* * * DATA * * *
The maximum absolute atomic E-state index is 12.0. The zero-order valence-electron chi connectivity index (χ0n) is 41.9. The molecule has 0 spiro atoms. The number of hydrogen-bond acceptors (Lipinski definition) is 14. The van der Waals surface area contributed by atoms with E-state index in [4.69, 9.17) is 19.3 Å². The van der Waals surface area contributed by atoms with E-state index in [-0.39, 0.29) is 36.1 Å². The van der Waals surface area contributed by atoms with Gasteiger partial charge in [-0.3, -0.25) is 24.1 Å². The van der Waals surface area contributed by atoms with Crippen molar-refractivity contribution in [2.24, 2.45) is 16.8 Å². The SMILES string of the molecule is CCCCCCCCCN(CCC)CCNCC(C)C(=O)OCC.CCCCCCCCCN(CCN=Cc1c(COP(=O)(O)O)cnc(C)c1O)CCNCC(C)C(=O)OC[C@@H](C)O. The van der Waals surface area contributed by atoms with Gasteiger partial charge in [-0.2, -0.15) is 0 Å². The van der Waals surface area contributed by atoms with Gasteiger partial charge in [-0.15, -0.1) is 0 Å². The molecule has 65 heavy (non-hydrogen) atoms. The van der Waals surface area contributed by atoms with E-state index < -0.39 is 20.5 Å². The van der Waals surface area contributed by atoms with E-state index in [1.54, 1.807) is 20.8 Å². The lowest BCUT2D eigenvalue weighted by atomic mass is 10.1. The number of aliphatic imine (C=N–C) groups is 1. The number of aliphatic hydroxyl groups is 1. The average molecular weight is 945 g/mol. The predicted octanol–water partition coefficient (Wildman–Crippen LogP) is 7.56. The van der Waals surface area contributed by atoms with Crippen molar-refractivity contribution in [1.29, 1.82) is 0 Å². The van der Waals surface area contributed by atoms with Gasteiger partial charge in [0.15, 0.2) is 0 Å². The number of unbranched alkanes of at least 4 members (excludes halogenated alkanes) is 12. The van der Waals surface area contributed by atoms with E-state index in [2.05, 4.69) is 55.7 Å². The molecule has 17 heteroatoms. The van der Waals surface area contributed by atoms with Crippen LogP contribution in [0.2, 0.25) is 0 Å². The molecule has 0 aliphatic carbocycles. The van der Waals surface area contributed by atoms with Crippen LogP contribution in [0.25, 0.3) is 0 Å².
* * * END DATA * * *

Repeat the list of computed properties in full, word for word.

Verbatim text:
The maximum absolute atomic E-state index is 12.0. The zero-order valence-electron chi connectivity index (χ0n) is 41.9. The molecule has 0 spiro atoms. The number of hydrogen-bond acceptors (Lipinski definition) is 14. The van der Waals surface area contributed by atoms with E-state index in [4.69, 9.17) is 19.3 Å². The van der Waals surface area contributed by atoms with E-state index in [-0.39, 0.29) is 36.1 Å². The van der Waals surface area contributed by atoms with Gasteiger partial charge in [-0.3, -0.25) is 24.1 Å². The van der Waals surface area contributed by atoms with Crippen molar-refractivity contribution in [2.24, 2.45) is 16.8 Å². The SMILES string of the molecule is CCCCCCCCCN(CCC)CCNCC(C)C(=O)OCC.CCCCCCCCCN(CCN=Cc1c(COP(=O)(O)O)cnc(C)c1O)CCNCC(C)C(=O)OC[C@@H](C)O. The van der Waals surface area contributed by atoms with Gasteiger partial charge in [-0.2, -0.15) is 0 Å². The van der Waals surface area contributed by atoms with Gasteiger partial charge in [-0.15, -0.1) is 0 Å². The molecule has 65 heavy (non-hydrogen) atoms. The van der Waals surface area contributed by atoms with E-state index < -0.39 is 20.5 Å². The van der Waals surface area contributed by atoms with E-state index in [1.54, 1.807) is 20.8 Å². The lowest BCUT2D eigenvalue weighted by atomic mass is 10.1. The number of aliphatic imine (C=N–C) groups is 1. The number of aliphatic hydroxyl groups is 1. The average molecular weight is 945 g/mol. The predicted octanol–water partition coefficient (Wildman–Crippen LogP) is 7.56. The van der Waals surface area contributed by atoms with Crippen molar-refractivity contribution in [1.29, 1.82) is 0 Å². The van der Waals surface area contributed by atoms with Gasteiger partial charge in [0.15, 0.2) is 0 Å². The number of unbranched alkanes of at least 4 members (excludes halogenated alkanes) is 12. The van der Waals surface area contributed by atoms with E-state index in [2.05, 4.69) is 55.7 Å². The molecule has 17 heteroatoms. The van der Waals surface area contributed by atoms with Crippen LogP contribution in [0.2, 0.25) is 0 Å². The molecule has 0 aliphatic carbocycles. The van der Waals surface area contributed by atoms with Crippen LogP contribution in [0.25, 0.3) is 0 Å².